Emancipation Of A Child And Child Support

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Termination of child support only occurs in several limited situations including when a child becomes emancipated. When a child reaches the age of nineteen, the child is considered emancipated, which means that a parent no longer has the obligation to provide child support for the child. In some situations, a child is emancipated before the age of majority. Emancipation has a significant effect upon child support payments in the state of Alabama.

Reasons For Emancipation

There are a variety of situations in which a child can become free from the guardianship of an adult. Parents have the obligation to continue to support a child until the child reaches the age of majority or a specific event occurs. A child in the state of Alabama may become emancipated for several reasons including abandonment of the parental home, economic independence, marriage, and military service. In order to get emancipated in the state of Alabama, a child must meet several requirements which include being at least sixteen years old. If a child should become emancipated through any of these methods, the payment of child support will terminate.

Child Support Past Emancipation

In a few limited circumstances, parents are required to pay child support past the age of nineteen. Some of these situations include when a child has special needs or a child is still enrolled in high school and lives in the home of a parent past the age of majority. A child who becomes emancipated faces several requirements including the child cannot drink alcohol until the legal drinking age of twenty one, the child must continue to attend high school, and the child cannot get married unless the child obtains parental permission. Violation of any of these rights have the potential for the revocation of emancipation rights.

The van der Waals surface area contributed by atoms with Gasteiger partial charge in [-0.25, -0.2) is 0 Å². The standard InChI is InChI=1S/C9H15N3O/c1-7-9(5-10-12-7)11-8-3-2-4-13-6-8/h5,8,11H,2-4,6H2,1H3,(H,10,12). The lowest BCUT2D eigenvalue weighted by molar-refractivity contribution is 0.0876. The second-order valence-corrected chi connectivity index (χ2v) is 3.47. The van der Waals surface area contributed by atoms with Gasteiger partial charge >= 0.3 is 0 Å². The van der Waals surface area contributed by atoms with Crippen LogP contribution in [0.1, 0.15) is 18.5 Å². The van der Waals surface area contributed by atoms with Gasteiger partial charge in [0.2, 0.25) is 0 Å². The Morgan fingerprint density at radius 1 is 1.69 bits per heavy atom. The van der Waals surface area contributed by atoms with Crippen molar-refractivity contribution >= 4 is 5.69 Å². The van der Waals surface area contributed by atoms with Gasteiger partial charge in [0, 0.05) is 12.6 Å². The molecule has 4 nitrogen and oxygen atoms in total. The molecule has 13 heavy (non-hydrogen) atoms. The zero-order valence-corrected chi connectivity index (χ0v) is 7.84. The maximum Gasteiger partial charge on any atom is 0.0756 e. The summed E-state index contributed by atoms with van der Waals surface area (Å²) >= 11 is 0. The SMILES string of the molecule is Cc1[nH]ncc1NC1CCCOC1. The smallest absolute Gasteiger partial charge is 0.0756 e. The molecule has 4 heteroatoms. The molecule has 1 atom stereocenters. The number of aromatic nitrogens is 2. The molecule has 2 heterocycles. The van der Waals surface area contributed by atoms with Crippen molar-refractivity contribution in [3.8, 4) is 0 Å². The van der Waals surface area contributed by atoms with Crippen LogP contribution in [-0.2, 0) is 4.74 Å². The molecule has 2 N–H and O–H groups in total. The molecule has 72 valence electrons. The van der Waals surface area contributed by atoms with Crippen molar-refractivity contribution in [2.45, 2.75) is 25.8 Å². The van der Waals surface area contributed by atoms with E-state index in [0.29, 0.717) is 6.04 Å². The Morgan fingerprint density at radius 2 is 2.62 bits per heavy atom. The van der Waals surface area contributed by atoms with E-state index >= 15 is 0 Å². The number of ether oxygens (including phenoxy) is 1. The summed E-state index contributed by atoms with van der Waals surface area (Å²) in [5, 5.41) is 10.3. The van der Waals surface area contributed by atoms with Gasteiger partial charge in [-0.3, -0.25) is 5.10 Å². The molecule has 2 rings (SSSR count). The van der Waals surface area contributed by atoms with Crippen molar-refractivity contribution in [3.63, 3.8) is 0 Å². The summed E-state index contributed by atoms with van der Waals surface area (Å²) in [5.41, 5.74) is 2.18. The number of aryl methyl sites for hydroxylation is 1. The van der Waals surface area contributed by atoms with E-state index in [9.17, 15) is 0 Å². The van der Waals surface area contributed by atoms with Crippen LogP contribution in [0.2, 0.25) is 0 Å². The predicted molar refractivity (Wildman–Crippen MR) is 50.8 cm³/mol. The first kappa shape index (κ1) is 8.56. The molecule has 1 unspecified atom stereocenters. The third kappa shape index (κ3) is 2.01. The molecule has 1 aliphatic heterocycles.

When Only One Child Is Emancipated

While child support is terminated when a child becomes emancipated, there is a special situation created when there are multiple children involved. A partial termination of support may occur after one child is emancipated as long as the remaining children continue to receive support in accordance with the state of Alabama's child support guidelines. In many cases, it might prove difficult to determine exactly how much a parent owes after one child becomes emancipated. Because failure to adequately adhere to child support guidelines can result in substantial fines and even penalties, parents often find it essential to retain the services of experienced legal counsel in these situations.

The Assistance of A Top Birmingham Family Law Attorney

If you are a parent or child who needs assistance with the emancipation process, the services of a talented family law attorney at Eversole Law LLC can prove invaluable.

We serve the following localities:

Birmingham, Jefferson County including Bessemer, Homewood, Hoover, Irondale, Leeds, Mountain Brook, Trussville, and Vestavia Hills, Shelby County (including Pelham, Alabaster, Chelsea, Calera), Tuscaloosa, Auburn, Huntsville, Calhoun County including Anniston, Etowah County including Boaz and Gadsden, Cullman County including Arab and Cullman, Madison County including Huntsville and Madison, Montgomery County including Montgomery, and all of Alabama.

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